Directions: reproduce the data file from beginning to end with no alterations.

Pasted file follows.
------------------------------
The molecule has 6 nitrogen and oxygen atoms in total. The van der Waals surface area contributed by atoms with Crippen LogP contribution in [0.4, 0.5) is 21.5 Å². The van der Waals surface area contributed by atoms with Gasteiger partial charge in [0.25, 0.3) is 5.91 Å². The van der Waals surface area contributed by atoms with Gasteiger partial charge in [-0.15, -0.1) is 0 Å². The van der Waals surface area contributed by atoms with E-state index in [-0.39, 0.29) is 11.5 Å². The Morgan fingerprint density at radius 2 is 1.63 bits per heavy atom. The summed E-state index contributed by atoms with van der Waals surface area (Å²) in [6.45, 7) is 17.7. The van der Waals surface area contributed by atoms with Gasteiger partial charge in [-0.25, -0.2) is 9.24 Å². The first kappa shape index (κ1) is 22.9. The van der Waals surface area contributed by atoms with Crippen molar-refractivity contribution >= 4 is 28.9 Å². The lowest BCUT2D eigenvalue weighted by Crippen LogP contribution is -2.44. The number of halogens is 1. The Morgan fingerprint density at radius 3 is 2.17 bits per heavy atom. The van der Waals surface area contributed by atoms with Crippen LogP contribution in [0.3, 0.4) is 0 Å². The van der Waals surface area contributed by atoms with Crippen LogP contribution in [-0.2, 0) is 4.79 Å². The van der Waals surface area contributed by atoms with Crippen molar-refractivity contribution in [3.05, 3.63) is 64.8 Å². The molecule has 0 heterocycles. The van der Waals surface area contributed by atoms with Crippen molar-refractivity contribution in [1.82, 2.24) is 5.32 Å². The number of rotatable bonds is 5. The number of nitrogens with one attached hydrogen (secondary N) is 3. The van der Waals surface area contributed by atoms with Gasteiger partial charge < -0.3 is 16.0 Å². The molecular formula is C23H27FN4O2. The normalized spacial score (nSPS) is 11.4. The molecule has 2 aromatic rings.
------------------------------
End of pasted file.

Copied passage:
The molecule has 6 nitrogen and oxygen atoms in total. The van der Waals surface area contributed by atoms with Crippen LogP contribution in [0.4, 0.5) is 21.5 Å². The van der Waals surface area contributed by atoms with Gasteiger partial charge in [0.25, 0.3) is 5.91 Å². The van der Waals surface area contributed by atoms with Gasteiger partial charge in [-0.15, -0.1) is 0 Å². The van der Waals surface area contributed by atoms with E-state index in [-0.39, 0.29) is 11.5 Å². The Morgan fingerprint density at radius 2 is 1.63 bits per heavy atom. The summed E-state index contributed by atoms with van der Waals surface area (Å²) in [6.45, 7) is 17.7. The van der Waals surface area contributed by atoms with Gasteiger partial charge in [-0.25, -0.2) is 9.24 Å². The first kappa shape index (κ1) is 22.9. The van der Waals surface area contributed by atoms with Crippen molar-refractivity contribution >= 4 is 28.9 Å². The lowest BCUT2D eigenvalue weighted by Crippen LogP contribution is -2.44. The number of halogens is 1. The Morgan fingerprint density at radius 3 is 2.17 bits per heavy atom. The van der Waals surface area contributed by atoms with Crippen LogP contribution in [0.3, 0.4) is 0 Å². The van der Waals surface area contributed by atoms with Crippen LogP contribution in [-0.2, 0) is 4.79 Å². The van der Waals surface area contributed by atoms with Crippen molar-refractivity contribution in [3.05, 3.63) is 64.8 Å². The molecule has 0 heterocycles. The van der Waals surface area contributed by atoms with Crippen molar-refractivity contribution in [1.82, 2.24) is 5.32 Å². The number of rotatable bonds is 5. The number of nitrogens with one attached hydrogen (secondary N) is 3. The van der Waals surface area contributed by atoms with Gasteiger partial charge < -0.3 is 16.0 Å². The molecular formula is C23H27FN4O2. The normalized spacial score (nSPS) is 11.4. The molecule has 2 aromatic rings.